"The strategy will prevent cases from overwhelming medical resources and minimize the impact of the pandemic on social and economic development," Liang added.
To minimize the social impact of pandemic control, Liang suggested more targeted control measures be taken. The areas placed under lockdown should be more precisely identified and the level of response should be more precisely selected.
Additional training is needed in order to improve the capabilities of contact tracers, the treatment of patients and the overall management of the pandemic.
"In addition to being more targeted, the pandemic control should also be more humanized. Better services should be provided to people affected by the pandemic to minimize the impact on people's work and life, and maximize the effectiveness of pandemic control with minimum social cost," Liang said.
The public should continue to wear masks, wash hands often and maintain social distancing to contribute to pandemic control.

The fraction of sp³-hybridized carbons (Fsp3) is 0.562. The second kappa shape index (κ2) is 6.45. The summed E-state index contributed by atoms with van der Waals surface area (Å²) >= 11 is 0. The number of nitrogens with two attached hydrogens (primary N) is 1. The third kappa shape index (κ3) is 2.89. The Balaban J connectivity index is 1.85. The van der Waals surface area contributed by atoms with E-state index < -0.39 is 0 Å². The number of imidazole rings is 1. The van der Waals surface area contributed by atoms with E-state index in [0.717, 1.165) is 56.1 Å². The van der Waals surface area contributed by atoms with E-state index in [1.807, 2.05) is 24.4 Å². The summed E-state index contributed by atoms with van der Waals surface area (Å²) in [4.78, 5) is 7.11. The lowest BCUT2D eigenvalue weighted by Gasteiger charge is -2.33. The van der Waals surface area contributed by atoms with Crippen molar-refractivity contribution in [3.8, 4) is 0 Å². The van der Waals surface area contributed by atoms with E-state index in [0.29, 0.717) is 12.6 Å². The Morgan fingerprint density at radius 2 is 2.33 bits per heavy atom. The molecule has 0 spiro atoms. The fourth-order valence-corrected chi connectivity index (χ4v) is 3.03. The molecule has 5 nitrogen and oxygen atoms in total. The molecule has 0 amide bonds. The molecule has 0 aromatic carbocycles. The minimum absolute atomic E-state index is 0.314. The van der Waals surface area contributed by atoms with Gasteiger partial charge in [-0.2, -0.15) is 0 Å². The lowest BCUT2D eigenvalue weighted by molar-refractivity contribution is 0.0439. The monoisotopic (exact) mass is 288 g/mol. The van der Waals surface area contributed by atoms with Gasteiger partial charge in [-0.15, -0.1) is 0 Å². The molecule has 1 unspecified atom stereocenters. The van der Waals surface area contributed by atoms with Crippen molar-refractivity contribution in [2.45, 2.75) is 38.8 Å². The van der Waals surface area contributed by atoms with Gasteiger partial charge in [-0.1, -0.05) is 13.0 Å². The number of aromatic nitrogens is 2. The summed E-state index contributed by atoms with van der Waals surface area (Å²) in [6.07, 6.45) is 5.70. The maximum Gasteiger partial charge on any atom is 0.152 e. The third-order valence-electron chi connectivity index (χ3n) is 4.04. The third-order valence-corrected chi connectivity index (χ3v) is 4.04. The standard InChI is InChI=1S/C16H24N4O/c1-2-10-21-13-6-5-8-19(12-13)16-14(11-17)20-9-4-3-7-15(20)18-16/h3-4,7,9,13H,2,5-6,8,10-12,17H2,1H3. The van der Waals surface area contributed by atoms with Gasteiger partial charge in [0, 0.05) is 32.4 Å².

There have been suspicions that China's pandemic control measures have low cost-efficiency. In response to this, Liang said by following the strategy of clearing any infections whenever an outbreak occurs, China has rapidly and effectively reduced infection and mortality rates. Although the method may disturb the lives of patients and their close contacts on the short term, on the long term, it can help social and economic life return to normal faster after the outbreak is brought under control.
He added that whether China will persist with its current control methods depends on multiple factors, such as the global pandemic situation, the mutation of the virus and China's vaccination rate.
"The pandemic is a dynamic process and the prevention and control measures should change in accordance with its development," Liang said. "We will closely monitor the global pandemic progress to gauge the risk of the pandemic, accelerate vaccination and make timely adjustments to the relevant control measures."
Printed edition title: War on the Virus
Copyedited by G.P. Wilson